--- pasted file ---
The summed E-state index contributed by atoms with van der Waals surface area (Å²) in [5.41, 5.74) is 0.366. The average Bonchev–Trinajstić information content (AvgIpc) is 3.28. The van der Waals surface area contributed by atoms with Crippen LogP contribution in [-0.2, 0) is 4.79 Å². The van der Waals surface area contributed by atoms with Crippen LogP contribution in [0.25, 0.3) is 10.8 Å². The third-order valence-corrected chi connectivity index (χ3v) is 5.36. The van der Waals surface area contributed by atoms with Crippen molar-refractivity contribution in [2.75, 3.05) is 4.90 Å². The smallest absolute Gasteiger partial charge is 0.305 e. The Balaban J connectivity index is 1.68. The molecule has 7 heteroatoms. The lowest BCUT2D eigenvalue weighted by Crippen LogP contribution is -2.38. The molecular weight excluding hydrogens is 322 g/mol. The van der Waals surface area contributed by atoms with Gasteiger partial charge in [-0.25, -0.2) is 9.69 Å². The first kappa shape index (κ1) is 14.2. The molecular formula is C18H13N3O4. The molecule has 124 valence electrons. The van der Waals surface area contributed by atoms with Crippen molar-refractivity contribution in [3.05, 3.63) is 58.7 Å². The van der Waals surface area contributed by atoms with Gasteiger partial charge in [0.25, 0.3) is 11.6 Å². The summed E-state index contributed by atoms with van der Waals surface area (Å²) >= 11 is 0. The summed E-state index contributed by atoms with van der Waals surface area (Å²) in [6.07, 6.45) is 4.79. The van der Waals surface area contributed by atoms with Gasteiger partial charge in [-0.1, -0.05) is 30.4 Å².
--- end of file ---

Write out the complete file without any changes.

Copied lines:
The summed E-state index contributed by atoms with van der Waals surface area (Å²) in [5.41, 5.74) is 0.366. The average Bonchev–Trinajstić information content (AvgIpc) is 3.28. The van der Waals surface area contributed by atoms with Crippen LogP contribution in [-0.2, 0) is 4.79 Å². The van der Waals surface area contributed by atoms with Crippen LogP contribution in [0.25, 0.3) is 10.8 Å². The third-order valence-corrected chi connectivity index (χ3v) is 5.36. The van der Waals surface area contributed by atoms with Crippen molar-refractivity contribution in [2.75, 3.05) is 4.90 Å². The smallest absolute Gasteiger partial charge is 0.305 e. The Balaban J connectivity index is 1.68. The molecule has 7 heteroatoms. The lowest BCUT2D eigenvalue weighted by Crippen LogP contribution is -2.38. The molecular weight excluding hydrogens is 322 g/mol. The van der Waals surface area contributed by atoms with Gasteiger partial charge in [-0.25, -0.2) is 9.69 Å². The first kappa shape index (κ1) is 14.2. The molecular formula is C18H13N3O4. The molecule has 124 valence electrons. The van der Waals surface area contributed by atoms with Crippen molar-refractivity contribution in [3.05, 3.63) is 58.7 Å². The van der Waals surface area contributed by atoms with Gasteiger partial charge in [0.25, 0.3) is 11.6 Å². The summed E-state index contributed by atoms with van der Waals surface area (Å²) >= 11 is 0. The summed E-state index contributed by atoms with van der Waals surface area (Å²) in [6.07, 6.45) is 4.79. The van der Waals surface area contributed by atoms with Gasteiger partial charge in [-0.1, -0.05) is 30.4 Å².